Eric Scheidler, executive director of the Chicago-based Pro-Life Action League, called the decision "a great victory for public health and women's safety" and said the Rockford clinic had been "one of the most infamous in the country."

"The entire state should thank the pro-life community for calling attention to the deplorable conditions at this abortion facility and demanding that authorities step in and enforce the law," he added.

But Scheidler said many other abortion facilities in the state have not been inspected for years.

"It's not enough for officials to step up and enforce the weak laws we already have," he said. "It's time for the General Assembly to close the loopholes that keep public health officials from ensuring other abortuaries aren't similarly violating the law."

During its nearly 40-year history, the Northern Illinois Women's Center had been the site of protests by Operation Rescue, the Northern Illinois Coalition for Reproductive Choice and other groups and individuals.

In 2000, Father John Earl, then pastor of St. Patrick Parish in Rochelle, pleaded guilty to two counts of criminal damage to property after he drove his Saturn automobile into a closed garage door at the clinic, and then used an ax to open other doors and move about inside the building.

The Diocese of Rockford said at the time that "it has never been nor is it the policy or practice of the Roman Catholic Church to condone, approve or promote violence in any form to achieve a desired end."

Monday, January 16, 2012

Martin Luther King Day

The following is my post from 2011....

Martin Luther King Day

"One may well ask: "How can you advocate breaking some laws and obeying others?" The answer lies in the fact that there are two types of laws: just and unjust. I would be the first to advocate obeying just laws. One has not only a legal but a moral responsibility to obey just laws. Conversely, one has a moral responsibility to disobey unjust laws. I would agree with St. Augustine that "an unjust law is no law at all." MLK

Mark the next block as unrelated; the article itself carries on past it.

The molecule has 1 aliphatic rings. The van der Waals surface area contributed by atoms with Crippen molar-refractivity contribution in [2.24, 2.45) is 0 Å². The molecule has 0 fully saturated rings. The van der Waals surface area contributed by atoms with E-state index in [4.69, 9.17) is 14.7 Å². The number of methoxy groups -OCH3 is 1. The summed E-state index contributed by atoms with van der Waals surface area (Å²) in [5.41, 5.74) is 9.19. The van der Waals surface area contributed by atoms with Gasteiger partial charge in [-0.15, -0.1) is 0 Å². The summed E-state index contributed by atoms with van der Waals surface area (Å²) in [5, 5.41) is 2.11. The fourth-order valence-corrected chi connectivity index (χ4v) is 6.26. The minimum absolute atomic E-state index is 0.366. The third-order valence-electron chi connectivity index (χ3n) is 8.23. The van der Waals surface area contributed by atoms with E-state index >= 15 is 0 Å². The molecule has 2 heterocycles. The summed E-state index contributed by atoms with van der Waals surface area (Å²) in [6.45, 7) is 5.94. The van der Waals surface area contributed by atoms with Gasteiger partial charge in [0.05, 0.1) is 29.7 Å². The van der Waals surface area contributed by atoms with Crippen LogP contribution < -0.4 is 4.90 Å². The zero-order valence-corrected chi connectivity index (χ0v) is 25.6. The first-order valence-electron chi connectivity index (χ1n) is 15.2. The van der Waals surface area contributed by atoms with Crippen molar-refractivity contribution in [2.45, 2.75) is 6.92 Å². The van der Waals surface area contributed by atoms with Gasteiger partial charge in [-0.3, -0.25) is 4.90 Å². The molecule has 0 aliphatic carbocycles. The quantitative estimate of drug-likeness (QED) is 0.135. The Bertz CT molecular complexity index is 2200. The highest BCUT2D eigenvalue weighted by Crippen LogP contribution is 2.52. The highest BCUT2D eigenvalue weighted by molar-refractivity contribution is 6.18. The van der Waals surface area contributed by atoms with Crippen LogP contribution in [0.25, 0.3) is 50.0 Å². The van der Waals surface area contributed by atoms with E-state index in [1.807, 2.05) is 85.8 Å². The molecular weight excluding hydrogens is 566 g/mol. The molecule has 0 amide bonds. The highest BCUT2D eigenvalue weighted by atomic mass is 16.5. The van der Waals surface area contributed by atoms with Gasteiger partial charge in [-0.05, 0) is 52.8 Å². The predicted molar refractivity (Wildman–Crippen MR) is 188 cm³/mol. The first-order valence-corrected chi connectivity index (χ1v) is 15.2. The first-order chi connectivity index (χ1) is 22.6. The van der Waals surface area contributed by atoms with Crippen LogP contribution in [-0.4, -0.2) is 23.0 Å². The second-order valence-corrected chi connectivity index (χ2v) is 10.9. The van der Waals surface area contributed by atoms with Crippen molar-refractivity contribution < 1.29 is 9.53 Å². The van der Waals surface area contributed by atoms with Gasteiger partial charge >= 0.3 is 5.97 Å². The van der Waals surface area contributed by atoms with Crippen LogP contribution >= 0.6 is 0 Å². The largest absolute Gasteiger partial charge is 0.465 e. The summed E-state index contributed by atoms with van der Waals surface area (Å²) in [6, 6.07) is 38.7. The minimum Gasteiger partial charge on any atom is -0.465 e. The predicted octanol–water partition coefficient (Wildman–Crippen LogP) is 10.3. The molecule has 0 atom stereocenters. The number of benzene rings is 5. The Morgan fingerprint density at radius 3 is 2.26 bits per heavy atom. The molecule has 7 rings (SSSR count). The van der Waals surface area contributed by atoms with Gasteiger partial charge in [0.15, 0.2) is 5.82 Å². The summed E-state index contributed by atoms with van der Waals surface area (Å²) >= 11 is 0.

Dr. King's words are striking, and so applicable to today's most vile attack on the dignity of the human person. What would Dr. King think of living in a country that has legalized the killing of the most innocent human beings, the unborn.

I pray that by reading and studying the words of Dr. Martin Luther King, Jr., more good people will enter the pro-life movement, and help end the sin of abortion in our time.

Today I read the "Letter From Birmingham Jail, April 16, 1963", by Dr. Martin Luther King. I believe that this letter offers the very essence of Rev. Martin Luther King Jr., his beliefs, his character, his courage, his love of humanity, his love for America, and his love of Jesus. Where are his disciples today? Certainly not Jesse Jackson, certainly not Al Sharpton. No, today his devoted disciple is his niece, Dr. Alveda King. Dr. Alveda King is carrying on the legacy of her famous uncle - Dr. King is a PRO-LIFE activist. Protecting the rights of the most vulnerable human beings in society, the unborn. I believe Dr. Martin Luther King, Jr. would be doing the same work if he were with us today.

Here is an excerpt from "
Letter From Birmingham Jail."